In fact, two of our larger independent roasters made it into Charles Heying’s recently released book, “Brew to Bikes: Portland’s Artisan Economy,” which features a number of local artisan businesses, from coffee and chocolate to beer and bikes.

Trailhead Coffee and Warehouse Cafe focus on community

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A few months ago, a friend encouraged us to get involved with Know Thy Food, a local food-buying coop that brings Portlanders together with local farmers and food producers. We did, and soon after that, found out local Portland roaster Trailhead Coffee had joined the program. What better way to feel good about your part in the community than to buy local, and get some killer, locally roasted coffee beans at a great price?

What’s more, the folks at Know Thy Food (and Portland Green Parenting…the group behind Know Thy Food) opened the Warehouse Cafe in the Southeast Portland Brooklyn neighborhood, where locals can gather for food, coffee and community.

Notes on the Warehouse Cafe…

Where: Located at 3434 SE Milwaukie Ave., just a couple blocks up from the Aladdin Theater, the Warehouse Cafe is more than a cafe. They’ve turned an old strip-mall space into a multi-room community center with cafe, classroom and children’s consignment shop, with a warehouse behind it all for the food-buying piece of the operation.

Coffee: There are actually four different coffees available through the various parts of the endeavor. The Warehouse Cafe brews up Stumptown and Trailhead, and the crew at the cafe has been well-trained in the art of barista-ing. Know Thy Food sells Cafe Mam (from Eugene) and Trailhead beans in their weekly bulk-buying business. But, this post is going to focus on Trailhead, since it’s my new coffee crush.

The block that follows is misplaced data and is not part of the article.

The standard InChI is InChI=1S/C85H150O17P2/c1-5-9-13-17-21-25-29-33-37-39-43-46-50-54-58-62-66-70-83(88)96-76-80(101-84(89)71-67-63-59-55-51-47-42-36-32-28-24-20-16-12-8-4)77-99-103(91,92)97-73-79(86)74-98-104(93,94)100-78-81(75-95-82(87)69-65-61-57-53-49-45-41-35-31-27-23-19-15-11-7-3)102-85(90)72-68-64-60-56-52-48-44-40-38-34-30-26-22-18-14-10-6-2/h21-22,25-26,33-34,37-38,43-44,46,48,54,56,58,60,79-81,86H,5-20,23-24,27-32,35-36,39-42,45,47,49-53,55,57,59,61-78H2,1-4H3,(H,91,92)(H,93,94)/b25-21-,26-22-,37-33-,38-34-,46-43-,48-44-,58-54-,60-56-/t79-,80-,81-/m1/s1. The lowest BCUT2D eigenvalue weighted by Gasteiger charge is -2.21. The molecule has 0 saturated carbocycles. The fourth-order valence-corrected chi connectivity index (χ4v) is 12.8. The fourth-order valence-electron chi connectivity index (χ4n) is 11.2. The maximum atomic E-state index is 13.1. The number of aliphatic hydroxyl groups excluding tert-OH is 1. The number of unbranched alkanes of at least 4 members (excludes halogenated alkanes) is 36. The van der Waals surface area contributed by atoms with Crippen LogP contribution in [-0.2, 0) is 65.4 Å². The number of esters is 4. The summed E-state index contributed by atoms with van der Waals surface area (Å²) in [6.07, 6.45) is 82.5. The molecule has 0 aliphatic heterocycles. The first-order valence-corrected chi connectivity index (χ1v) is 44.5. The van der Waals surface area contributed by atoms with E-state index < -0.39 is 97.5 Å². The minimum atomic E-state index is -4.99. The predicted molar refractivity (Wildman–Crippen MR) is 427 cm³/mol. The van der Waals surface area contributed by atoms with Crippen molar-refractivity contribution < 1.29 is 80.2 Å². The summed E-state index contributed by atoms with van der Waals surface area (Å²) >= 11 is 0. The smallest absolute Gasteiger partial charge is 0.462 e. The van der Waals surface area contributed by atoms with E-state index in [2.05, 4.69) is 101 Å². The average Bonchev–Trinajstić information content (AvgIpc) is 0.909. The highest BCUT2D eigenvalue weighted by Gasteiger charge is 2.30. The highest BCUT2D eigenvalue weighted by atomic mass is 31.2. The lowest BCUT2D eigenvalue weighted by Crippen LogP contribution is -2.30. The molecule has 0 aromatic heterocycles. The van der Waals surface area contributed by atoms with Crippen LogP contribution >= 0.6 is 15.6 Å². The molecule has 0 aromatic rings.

I had heard some buzz about Trailhead on Twitter, where they won the YWCA’s Coffee for a Cause tasting contest in October. And I’d seen their handsome, wooden cargo bike/mobile coffee-stand at the Sunday Parkways car-free biking events. So, when I saw that I could buy a pound of Trailhead espresso every week through Know Thy Food, I jumped at the chance to taste their coffee, and we haven’t been disappointed. Trailhead is tangy with a pleasant-tasting bite, and it brews up nicely in our stovetop espresso maker. The folks at Trailhead describe their small-batch roasting method on their website, as well as the source of their beans — Cafe Feminino, a social program for women coffee producers in rural communities around the world. Love this! Trailhead is in a handful of cafes around town, stores like Whole Foods and New Seasons and delivers by bike through Portland Pedal Power. It doesn’t get more Portland than this.

Cool stuff: Lots of family/kid-friendly events and activities; strong sense of community; connecting local food producers with local foodies.

Not so cool: The cafe is, after all, a warehouse, so bring a jacket in the winter. Milwaukie is a busy street and kind of a pain to navigate for those of us who drive (hats off to all the food-buying friends who come by bike or live in the neighborhood).

Care for some coffee with your veggies?